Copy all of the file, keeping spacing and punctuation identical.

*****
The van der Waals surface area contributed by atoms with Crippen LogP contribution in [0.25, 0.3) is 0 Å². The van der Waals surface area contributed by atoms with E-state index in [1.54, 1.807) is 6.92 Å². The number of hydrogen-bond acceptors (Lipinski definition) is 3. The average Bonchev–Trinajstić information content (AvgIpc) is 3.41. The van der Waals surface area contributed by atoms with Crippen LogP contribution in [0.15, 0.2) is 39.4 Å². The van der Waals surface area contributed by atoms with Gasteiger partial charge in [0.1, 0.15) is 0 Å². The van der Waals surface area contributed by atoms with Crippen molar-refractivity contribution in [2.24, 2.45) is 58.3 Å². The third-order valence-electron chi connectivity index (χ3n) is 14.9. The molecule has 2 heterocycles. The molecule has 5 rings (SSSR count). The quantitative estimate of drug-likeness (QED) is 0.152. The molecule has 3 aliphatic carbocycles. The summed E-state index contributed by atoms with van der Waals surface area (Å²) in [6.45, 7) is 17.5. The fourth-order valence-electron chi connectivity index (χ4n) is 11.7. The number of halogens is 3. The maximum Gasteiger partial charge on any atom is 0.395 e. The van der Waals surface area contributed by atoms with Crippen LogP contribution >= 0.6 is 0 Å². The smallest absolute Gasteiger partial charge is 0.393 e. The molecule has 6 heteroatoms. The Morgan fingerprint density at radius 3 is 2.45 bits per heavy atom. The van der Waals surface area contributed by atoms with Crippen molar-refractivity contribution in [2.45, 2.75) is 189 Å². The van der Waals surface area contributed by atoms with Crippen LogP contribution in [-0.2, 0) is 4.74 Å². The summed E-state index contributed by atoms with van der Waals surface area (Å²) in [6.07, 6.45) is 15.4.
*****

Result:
The van der Waals surface area contributed by atoms with Crippen LogP contribution in [0.25, 0.3) is 0 Å². The van der Waals surface area contributed by atoms with E-state index in [1.54, 1.807) is 6.92 Å². The number of hydrogen-bond acceptors (Lipinski definition) is 3. The average Bonchev–Trinajstić information content (AvgIpc) is 3.41. The van der Waals surface area contributed by atoms with Crippen LogP contribution in [0.15, 0.2) is 39.4 Å². The van der Waals surface area contributed by atoms with Gasteiger partial charge in [0.1, 0.15) is 0 Å². The van der Waals surface area contributed by atoms with Crippen molar-refractivity contribution in [2.24, 2.45) is 58.3 Å². The third-order valence-electron chi connectivity index (χ3n) is 14.9. The molecule has 2 heterocycles. The molecule has 5 rings (SSSR count). The quantitative estimate of drug-likeness (QED) is 0.152. The molecule has 3 aliphatic carbocycles. The summed E-state index contributed by atoms with van der Waals surface area (Å²) in [6.45, 7) is 17.5. The fourth-order valence-electron chi connectivity index (χ4n) is 11.7. The number of halogens is 3. The maximum Gasteiger partial charge on any atom is 0.395 e. The van der Waals surface area contributed by atoms with Crippen LogP contribution >= 0.6 is 0 Å². The smallest absolute Gasteiger partial charge is 0.393 e. The molecule has 6 heteroatoms. The Morgan fingerprint density at radius 3 is 2.45 bits per heavy atom. The van der Waals surface area contributed by atoms with Crippen molar-refractivity contribution in [2.45, 2.75) is 189 Å². The van der Waals surface area contributed by atoms with Crippen LogP contribution in [-0.2, 0) is 4.74 Å². The summed E-state index contributed by atoms with van der Waals surface area (Å²) in [6.07, 6.45) is 15.4.